Two New Christian Books on Productivity (Getting Stuff Done)

The business world thrives when managers and workers are productive, making the best use of their time. If it doesn’t make the world go round, productivity certainly makes the economy keep ticking.

Joining in the voices calling for better time management and higher levels of productivity are two Christian leaders with new books. Matt Perman and Tim Challies are not interested in ways to increase earnings or respect through disciplined time management; rather, they are concerned with instructing Christians on how to be more productive for the sake of serving others and the glory of God.

If you’ve never thought in detail about the best ways to order your life, I suggest giving one or both of these books a chance.

Perman’s book is called What’s Best Next: How the Gospel Transforms the Way You Get Things Done (Mar 2014), At 352 pages, it is a lengthy offering. It provides detailed discussion of the theological foundations that undergird productivity for the glory of God and also includes many practical chapters on how to actually get things done. Challies book is titled Do More Better: A Practical Guide to Productivity (Nov 2015). At a mere 120 pages, Challie’s work is short and sweet.

Both books are very good, and they both cover essentially the same material. But Perman delves into every topic in much greater detail than Challies. If Perman is Matthew than Challies is Mark.

For someone who wants to think extensively about being more productive (the whys and the hows), then Perman’s book is the way to go. If someone wants the no-frills basics, then it’s Challies all the way.

I found it very helpful to read both books. What’s Best Next led me to a serious rethinking and retooling of my life mission while Do More Good helped me think carefully about how I use the tools of productivity (in particular Google Calendar, Todoist, and Evernote). Challie’s book is so practical that it sometimes reads like a tutorial for these tools.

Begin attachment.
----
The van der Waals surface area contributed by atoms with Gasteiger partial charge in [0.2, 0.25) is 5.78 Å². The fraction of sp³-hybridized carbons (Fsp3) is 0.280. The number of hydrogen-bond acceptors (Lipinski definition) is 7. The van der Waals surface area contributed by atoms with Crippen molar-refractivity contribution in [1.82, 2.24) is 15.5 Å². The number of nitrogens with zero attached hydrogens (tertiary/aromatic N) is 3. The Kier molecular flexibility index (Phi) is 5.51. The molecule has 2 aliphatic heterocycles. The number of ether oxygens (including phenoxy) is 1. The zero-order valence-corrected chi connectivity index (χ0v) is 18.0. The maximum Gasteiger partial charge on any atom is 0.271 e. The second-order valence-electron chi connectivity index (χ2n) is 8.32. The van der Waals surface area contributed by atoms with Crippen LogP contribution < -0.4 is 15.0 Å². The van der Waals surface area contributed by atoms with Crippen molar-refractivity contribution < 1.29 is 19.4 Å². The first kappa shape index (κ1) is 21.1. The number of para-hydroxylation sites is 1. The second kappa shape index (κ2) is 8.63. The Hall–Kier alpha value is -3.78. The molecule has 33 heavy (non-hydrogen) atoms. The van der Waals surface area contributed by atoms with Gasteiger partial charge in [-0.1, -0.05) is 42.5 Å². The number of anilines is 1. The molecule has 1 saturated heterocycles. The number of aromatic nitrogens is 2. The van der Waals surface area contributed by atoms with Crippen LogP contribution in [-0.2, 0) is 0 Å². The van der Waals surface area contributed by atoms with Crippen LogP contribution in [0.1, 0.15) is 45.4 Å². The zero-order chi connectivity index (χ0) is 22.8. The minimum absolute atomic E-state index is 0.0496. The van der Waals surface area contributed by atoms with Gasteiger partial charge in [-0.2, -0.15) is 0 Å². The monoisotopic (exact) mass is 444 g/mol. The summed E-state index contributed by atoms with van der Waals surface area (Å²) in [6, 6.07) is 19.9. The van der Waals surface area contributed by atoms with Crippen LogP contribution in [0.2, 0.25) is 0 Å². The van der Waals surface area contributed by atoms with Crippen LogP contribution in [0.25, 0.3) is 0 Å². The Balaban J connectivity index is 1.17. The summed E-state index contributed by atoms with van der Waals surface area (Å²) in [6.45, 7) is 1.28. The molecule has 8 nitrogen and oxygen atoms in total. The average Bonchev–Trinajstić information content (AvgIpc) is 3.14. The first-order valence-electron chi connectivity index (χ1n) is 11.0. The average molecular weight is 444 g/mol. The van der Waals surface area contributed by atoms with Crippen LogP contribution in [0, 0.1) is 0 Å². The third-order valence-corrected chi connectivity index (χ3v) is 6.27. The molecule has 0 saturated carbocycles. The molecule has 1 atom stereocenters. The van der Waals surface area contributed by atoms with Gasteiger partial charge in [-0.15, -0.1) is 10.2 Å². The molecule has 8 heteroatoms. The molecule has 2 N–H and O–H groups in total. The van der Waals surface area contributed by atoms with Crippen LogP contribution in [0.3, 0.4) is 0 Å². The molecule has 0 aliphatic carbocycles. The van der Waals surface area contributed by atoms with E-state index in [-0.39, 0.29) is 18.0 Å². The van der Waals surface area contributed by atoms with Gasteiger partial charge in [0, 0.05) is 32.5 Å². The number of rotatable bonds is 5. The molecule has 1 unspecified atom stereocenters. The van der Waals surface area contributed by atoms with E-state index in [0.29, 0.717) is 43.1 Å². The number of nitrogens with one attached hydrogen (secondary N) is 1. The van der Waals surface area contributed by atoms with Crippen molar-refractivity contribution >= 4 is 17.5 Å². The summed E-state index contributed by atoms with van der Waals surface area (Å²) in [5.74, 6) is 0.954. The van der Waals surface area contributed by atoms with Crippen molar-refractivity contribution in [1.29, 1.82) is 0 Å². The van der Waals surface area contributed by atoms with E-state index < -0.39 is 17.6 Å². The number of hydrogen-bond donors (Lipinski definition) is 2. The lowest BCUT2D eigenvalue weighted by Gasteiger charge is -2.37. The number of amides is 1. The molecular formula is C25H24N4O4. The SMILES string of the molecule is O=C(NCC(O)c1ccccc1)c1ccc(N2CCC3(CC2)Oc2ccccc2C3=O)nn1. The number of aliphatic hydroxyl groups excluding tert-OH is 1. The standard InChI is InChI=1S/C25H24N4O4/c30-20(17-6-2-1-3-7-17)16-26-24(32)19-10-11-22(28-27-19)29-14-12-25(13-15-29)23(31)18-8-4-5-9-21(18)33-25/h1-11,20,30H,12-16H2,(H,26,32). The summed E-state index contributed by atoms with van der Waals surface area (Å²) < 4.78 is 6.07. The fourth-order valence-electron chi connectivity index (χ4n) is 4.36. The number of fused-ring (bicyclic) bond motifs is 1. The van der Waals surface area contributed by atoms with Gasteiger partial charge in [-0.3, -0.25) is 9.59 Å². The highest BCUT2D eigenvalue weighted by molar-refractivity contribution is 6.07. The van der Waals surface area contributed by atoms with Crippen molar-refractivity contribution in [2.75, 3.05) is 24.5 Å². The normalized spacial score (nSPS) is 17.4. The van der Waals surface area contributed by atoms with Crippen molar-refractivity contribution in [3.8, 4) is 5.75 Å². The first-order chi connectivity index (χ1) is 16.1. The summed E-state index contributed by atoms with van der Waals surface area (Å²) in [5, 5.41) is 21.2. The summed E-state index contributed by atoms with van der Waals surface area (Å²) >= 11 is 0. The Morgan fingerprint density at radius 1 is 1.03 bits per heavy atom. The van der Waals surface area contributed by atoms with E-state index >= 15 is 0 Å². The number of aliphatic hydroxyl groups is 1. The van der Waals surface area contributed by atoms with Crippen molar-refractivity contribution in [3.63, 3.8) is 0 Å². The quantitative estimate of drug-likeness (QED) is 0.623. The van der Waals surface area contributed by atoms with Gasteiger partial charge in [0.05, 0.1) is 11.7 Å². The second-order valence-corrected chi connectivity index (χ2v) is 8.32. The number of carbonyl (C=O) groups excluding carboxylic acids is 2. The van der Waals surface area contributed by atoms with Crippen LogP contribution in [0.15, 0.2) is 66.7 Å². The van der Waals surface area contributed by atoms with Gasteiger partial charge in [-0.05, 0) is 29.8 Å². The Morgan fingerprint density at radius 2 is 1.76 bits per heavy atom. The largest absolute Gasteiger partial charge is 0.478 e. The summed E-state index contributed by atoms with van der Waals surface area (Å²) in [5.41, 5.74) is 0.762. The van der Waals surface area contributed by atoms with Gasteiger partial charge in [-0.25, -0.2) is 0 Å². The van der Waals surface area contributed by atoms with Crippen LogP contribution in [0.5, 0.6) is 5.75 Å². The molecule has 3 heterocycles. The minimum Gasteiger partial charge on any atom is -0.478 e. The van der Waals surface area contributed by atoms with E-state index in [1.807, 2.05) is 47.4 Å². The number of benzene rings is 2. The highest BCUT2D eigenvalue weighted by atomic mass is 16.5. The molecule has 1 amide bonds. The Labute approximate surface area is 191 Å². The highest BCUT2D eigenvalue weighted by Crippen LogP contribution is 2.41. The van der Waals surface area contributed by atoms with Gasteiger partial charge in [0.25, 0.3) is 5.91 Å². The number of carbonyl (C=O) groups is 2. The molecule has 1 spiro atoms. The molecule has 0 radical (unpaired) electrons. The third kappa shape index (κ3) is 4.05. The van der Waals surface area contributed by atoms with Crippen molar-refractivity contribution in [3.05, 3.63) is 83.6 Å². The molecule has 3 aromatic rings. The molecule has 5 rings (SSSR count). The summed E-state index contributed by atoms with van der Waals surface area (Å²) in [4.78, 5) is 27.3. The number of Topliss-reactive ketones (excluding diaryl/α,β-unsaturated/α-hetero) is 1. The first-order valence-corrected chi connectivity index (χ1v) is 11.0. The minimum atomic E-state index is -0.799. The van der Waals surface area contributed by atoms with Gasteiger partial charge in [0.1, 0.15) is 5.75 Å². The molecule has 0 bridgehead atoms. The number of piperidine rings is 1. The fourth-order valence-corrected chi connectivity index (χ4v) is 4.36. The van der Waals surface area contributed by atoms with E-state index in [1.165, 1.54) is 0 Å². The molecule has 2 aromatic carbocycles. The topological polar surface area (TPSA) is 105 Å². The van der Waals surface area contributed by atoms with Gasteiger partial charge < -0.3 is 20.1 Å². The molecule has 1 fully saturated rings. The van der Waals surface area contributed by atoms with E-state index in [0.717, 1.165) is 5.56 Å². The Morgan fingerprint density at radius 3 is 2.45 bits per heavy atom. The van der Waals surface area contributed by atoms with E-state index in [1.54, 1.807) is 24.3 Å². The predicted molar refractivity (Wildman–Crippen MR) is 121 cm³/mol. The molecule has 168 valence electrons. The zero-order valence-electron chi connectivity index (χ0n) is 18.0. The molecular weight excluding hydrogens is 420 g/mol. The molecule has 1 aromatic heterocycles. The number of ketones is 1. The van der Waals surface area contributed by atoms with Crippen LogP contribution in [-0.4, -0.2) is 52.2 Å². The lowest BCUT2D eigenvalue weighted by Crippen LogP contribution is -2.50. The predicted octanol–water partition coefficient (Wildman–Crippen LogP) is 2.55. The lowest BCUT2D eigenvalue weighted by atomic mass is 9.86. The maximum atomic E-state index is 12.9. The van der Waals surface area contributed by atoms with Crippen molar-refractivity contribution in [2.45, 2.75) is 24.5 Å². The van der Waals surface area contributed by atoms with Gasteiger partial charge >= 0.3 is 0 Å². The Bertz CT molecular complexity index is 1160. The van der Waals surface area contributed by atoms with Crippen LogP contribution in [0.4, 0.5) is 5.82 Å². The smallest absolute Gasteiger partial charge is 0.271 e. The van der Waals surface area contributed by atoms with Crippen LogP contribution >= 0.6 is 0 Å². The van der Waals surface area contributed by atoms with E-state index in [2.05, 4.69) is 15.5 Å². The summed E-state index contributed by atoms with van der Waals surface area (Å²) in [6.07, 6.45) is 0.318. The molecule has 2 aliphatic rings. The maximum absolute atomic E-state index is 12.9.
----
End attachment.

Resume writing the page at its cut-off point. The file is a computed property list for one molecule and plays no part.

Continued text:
Both books maintain that the reason Christians should desire to be productive is so that they can better serve other people for the glory of God. Unlike many other books on efficiency and productivity, Perman and Challies are not interested in helping people make more money or work up a corporate ladder. Instead, they promote a God-centered worldview where self-sacrifice for the benefit of others is what life is all about.

For example, Perman writes:

“The only way to find fulfillment and be productive in the ultimate sense is to center our entire lives — and therefore our productivity — on God. It is good to be principle-centered, but we need to go beyond being principle-centered to being God-centered.”

And Challies echoes:

“Productivity calls you to direct your whole life at this great goal of bringing glory to God by doing good for others. This call involves using your gifts, the spiritual gifts you were given when the Lord saved you; it involves deploying your talents, those areas of natural strength; it involves managing your time, those 24 hours God gives you each day; it involves making use of your energy, the strength or vitality that ebbs and flows through the day and the week; and it even involves your enthusiasm, the passion and interest you can bring to those works you love to do.”

Both books were incredibly valuable to me. As a father of five and busy pastor, who also writes/edits books and maintains a blog, I need all the help I can get to keep things going and to be productive for the glory of God.

Challies and Perman both focus on focus. They emphasize that for every yes there must be innumerable no’s. Saying yes to everything may sound productive, but because it overloads a person very quickly, it is actually counterproductive. Challies and Perman agree that Christians should not do more things, but rather do only the best things.

In a day when wasting time has become a celebrated art form, these two books call believers to make the best of their time, for the days are evil (Eph 5:16).

The Excellency of Christ:
Updated to Modern English